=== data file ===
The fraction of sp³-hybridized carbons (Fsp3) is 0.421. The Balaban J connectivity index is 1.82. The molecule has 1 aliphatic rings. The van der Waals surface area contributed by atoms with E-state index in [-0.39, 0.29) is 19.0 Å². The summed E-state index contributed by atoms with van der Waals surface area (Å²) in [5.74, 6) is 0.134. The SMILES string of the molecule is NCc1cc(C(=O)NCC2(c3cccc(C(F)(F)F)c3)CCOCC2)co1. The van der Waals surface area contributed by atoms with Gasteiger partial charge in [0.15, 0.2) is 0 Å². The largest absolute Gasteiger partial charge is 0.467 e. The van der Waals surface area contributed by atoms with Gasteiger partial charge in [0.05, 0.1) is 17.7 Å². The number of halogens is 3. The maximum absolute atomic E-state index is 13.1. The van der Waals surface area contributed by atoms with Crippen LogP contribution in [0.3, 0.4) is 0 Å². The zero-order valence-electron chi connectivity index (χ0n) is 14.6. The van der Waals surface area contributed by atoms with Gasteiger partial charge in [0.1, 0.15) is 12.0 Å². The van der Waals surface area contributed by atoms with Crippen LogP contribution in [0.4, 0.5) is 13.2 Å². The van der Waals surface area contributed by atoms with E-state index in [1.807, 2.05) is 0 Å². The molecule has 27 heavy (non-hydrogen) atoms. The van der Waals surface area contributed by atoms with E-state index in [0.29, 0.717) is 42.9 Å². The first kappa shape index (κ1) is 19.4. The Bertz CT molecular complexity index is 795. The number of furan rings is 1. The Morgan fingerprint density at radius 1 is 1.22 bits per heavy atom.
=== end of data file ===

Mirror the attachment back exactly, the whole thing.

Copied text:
The fraction of sp³-hybridized carbons (Fsp3) is 0.421. The Balaban J connectivity index is 1.82. The molecule has 1 aliphatic rings. The van der Waals surface area contributed by atoms with E-state index in [-0.39, 0.29) is 19.0 Å². The summed E-state index contributed by atoms with van der Waals surface area (Å²) in [5.74, 6) is 0.134. The SMILES string of the molecule is NCc1cc(C(=O)NCC2(c3cccc(C(F)(F)F)c3)CCOCC2)co1. The van der Waals surface area contributed by atoms with Gasteiger partial charge in [0.15, 0.2) is 0 Å². The largest absolute Gasteiger partial charge is 0.467 e. The van der Waals surface area contributed by atoms with Gasteiger partial charge in [0.05, 0.1) is 17.7 Å². The number of halogens is 3. The maximum absolute atomic E-state index is 13.1. The van der Waals surface area contributed by atoms with Crippen LogP contribution in [0.3, 0.4) is 0 Å². The zero-order valence-electron chi connectivity index (χ0n) is 14.6. The van der Waals surface area contributed by atoms with Gasteiger partial charge in [0.1, 0.15) is 12.0 Å². The van der Waals surface area contributed by atoms with Crippen LogP contribution in [0.4, 0.5) is 13.2 Å². The van der Waals surface area contributed by atoms with E-state index in [1.807, 2.05) is 0 Å². The molecule has 27 heavy (non-hydrogen) atoms. The van der Waals surface area contributed by atoms with E-state index in [0.29, 0.717) is 42.9 Å². The first kappa shape index (κ1) is 19.4. The Bertz CT molecular complexity index is 795. The number of furan rings is 1. The Morgan fingerprint density at radius 1 is 1.22 bits per heavy atom.